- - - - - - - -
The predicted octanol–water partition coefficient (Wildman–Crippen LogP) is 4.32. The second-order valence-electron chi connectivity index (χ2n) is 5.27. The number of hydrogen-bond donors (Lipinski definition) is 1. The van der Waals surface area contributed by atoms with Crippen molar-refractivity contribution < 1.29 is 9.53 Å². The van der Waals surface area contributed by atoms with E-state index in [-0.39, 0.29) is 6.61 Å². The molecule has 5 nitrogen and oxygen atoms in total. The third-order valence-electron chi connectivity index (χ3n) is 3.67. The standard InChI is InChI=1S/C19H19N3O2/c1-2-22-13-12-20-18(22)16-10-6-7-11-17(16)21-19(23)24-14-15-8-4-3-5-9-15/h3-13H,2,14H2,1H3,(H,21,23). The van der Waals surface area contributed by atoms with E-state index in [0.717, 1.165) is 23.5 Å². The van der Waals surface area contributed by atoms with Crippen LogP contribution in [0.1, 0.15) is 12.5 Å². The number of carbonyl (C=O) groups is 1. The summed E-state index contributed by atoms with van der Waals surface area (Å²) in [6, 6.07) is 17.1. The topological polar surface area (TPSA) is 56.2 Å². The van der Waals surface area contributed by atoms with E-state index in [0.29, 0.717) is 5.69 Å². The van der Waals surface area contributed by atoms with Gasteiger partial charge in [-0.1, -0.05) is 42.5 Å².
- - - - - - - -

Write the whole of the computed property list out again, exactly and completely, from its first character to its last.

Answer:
The predicted octanol–water partition coefficient (Wildman–Crippen LogP) is 4.32. The second-order valence-electron chi connectivity index (χ2n) is 5.27. The number of hydrogen-bond donors (Lipinski definition) is 1. The van der Waals surface area contributed by atoms with Crippen molar-refractivity contribution < 1.29 is 9.53 Å². The van der Waals surface area contributed by atoms with E-state index in [-0.39, 0.29) is 6.61 Å². The molecule has 5 nitrogen and oxygen atoms in total. The third-order valence-electron chi connectivity index (χ3n) is 3.67. The standard InChI is InChI=1S/C19H19N3O2/c1-2-22-13-12-20-18(22)16-10-6-7-11-17(16)21-19(23)24-14-15-8-4-3-5-9-15/h3-13H,2,14H2,1H3,(H,21,23). The van der Waals surface area contributed by atoms with E-state index in [0.717, 1.165) is 23.5 Å². The van der Waals surface area contributed by atoms with Crippen LogP contribution in [0.1, 0.15) is 12.5 Å². The number of carbonyl (C=O) groups is 1. The summed E-state index contributed by atoms with van der Waals surface area (Å²) in [6, 6.07) is 17.1. The topological polar surface area (TPSA) is 56.2 Å². The van der Waals surface area contributed by atoms with E-state index in [0.29, 0.717) is 5.69 Å². The van der Waals surface area contributed by atoms with Gasteiger partial charge in [-0.1, -0.05) is 42.5 Å².